Time: 7:00 pm MDT
The last time the Phoenix Suns put together 10 wins in the first month of their season, they found themselves two wins away from appearing in the 2010 NBA Finals.
Saturday night, the Suns will again try to reach that mark — a feat that’s far more impressive than when the 2009-10 squad accomplished it given the talent disparity between the two.
While it’s easy to point to the Suns’ less-than inspiring schedule (beat Jazz (2), Pelicans (2), Blazers (2), Nuggets, Bobcats, Magic) as a reason why Jeff Hornacek’s squad sits at 9-7 going into Saturday night’s game, the fact of the matter is given the amount of offseason turnover (new coach, new GM, eight new players, return ofand the departures of , , and ), two games over .500 is downright impressive regardless of who the opposing teams have been.
One of the teams the Suns have feasted on early in 2013-14 is the Utah Jazz. Like Phoenix, Utah clearly has its eyes on the future and appears committed to developing young talent like Trey Burke, Alex Burke, Derrick Favors, Enis Kanter and Jeremy Evans.
The Suns had no problem taking advantage Friday night. They erased an early nine-point hole with three 30-point quarters and went on to win comfortably by a final of 112-101. his personal Homecoming Night.(23 points off the bench), (19 points and nine assists) and Miles Plumlee (15 points and 10 rebounds) led the way, as Hornacek left Salt Lake City a victor on
The scheduling gods have determined that two matchups between the Western Conference foes wasn’t enough in November, so they’ve gone ahead and planned a third showdown Saturday night at US Airways Center.
Here’s what to watch for as the Suns look to improve to 3-0 against the Jazz and 10-7 overall:
Will Goran Dragic bully Trey Burke in Round Two?
Suns guard Goran Dragic has been on a tear of late, regardless of whether he’s facing a veteran point guard, a reigning Rookie of the Year or a former Wooden Award winner.
In his last six games, Dragic is averaging 22 points and nine assists per game, largely picking up the slack left in the absence of.
But even with Bledsoe returning Friday night from his six-game hiatus, the Dragon took it to Utah’s rookie point guard, Trey Burke.
While Burke is clearly working himself back into playing shape after missing a month due to a fractured right index finger, at this point in his young career – healthy or otherwise – he doesn’t exactly look the part of a guard who can contain Dragic.
In the Suns’ 112-101 victory, the Slovenian did whatever he wanted against the No. 8 overall pick. He looked bigger, faster and far more confident in his game. There’s no reason to think that won’t carry over 24 hours later, right?
Speaking of Bledsoe, how will he handle the back-to-back?
Call it a lack of conditioning or the subtle altitude adjustment that’s necessary to play in Salt Lake City, but Eric Bledsoe’s first few minutes on the court involved more heaving than shot making.
That all changed rather quickly, though, as he got going in the second quarter, scoring eight points on 4-of-5 shooting. He got to the basket with ease, looked comfortable running the break, stopped on a dime en route to an open jumper and even drained one from distance.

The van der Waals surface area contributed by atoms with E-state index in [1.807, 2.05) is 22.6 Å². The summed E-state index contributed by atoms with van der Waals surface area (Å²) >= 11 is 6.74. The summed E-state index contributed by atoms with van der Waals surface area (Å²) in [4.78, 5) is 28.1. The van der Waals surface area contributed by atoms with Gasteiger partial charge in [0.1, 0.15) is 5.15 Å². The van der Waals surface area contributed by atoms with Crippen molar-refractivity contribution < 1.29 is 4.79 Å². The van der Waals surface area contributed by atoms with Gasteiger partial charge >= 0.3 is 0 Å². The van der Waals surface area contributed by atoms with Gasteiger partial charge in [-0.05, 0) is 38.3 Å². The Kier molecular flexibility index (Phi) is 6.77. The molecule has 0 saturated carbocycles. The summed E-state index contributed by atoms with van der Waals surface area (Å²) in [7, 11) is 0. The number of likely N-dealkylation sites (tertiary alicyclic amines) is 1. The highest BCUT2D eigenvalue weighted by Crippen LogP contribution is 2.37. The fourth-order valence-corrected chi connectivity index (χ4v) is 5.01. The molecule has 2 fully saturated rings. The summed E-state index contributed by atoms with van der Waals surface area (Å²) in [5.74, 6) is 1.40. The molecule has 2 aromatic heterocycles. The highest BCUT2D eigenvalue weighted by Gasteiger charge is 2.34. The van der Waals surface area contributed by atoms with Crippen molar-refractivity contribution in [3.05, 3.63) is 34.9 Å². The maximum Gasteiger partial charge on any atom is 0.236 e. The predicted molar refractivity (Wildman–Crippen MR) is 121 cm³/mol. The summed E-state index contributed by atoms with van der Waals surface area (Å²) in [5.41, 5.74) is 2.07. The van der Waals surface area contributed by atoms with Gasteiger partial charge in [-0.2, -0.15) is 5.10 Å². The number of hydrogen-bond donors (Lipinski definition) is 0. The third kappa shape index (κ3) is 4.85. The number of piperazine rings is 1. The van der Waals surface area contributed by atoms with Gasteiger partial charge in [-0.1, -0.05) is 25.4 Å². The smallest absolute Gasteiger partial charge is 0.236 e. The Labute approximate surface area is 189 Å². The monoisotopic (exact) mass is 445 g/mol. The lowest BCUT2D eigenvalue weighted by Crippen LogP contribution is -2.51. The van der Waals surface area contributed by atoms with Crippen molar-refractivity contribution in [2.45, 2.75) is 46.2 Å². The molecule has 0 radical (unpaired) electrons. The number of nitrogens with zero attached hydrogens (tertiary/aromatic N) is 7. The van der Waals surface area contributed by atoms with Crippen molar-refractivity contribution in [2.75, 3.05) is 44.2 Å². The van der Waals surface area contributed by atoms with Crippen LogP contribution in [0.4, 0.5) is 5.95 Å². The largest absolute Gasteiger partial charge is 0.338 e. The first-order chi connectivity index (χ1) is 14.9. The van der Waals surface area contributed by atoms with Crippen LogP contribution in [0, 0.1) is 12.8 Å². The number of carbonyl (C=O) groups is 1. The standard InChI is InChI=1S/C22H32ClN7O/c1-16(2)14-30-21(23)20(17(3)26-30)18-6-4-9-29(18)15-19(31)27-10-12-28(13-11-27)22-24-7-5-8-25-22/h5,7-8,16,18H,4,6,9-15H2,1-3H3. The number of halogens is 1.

In the second half, he hit his only two shots of the third quarter and followed it up with a six-point fourth, including four straight makes from the charity stripe. Although he didn’t play starter minutes (28), Bledsoe certainly looked healthy on his way to 19 points, six rebounds, three steals and two assists.
While ultimately Bledsoe will find his way back into the starting lineup, there’s no need to rush him back just yet. After a two-week break, he first needs to pass a series of tests to prove he can play 35 to 40 minutes a night again. Friday night, he passed with flying colors. Saturday night, the second game of a back-to-back will serve as the next test.
Will he pass this one, as well?
Does Phoenix keep Gordon Hayward under 10 shots?
On a team like that the Jazz that is clearly in rebuild mold, Gordan Hayward is undoubtedly the go-to guy.
Despite the fact that Hayward is very good all-around play, it’s not a role that suits him all that well. At least it hasn’t through the first 17 games of the 2013-14 season.
With Utah looking to make up for the 60 points per night it lost this summer, Hayward, by default has become option No. 1 on offense. That was all well and good when he was facing players out of the Horizon League on the way to an appearance in the NCAA National Championship, but he’s a long way from Butler these days.
Teams in the NBA catch on to trends quickly, and for Tyrone Corbin’s squad, the trend has been getting the ball to Hayward early and often.
Friday night, Jeff Hornacek, a former Utah assistant who worked quite a bit developing Hayward’s game the last two seasons, made a conscious effort to take the third-year pro out of the game. Whether it was, Gerald Green or Eric Bledsoe, nothing was easy for Hayward in the Jazz’s 11-point loss.
For only the second time this season, the former Butler standout was held to 10 shot attempts or less. And while he hasn’t exactly been lighting it up from the field (38.8 percent) with his increased number of touches, taking five shot attempts away from an opposing team’s leading scorer (16.5 points per game), especially one that lacks many other scoring threats, is a big deal.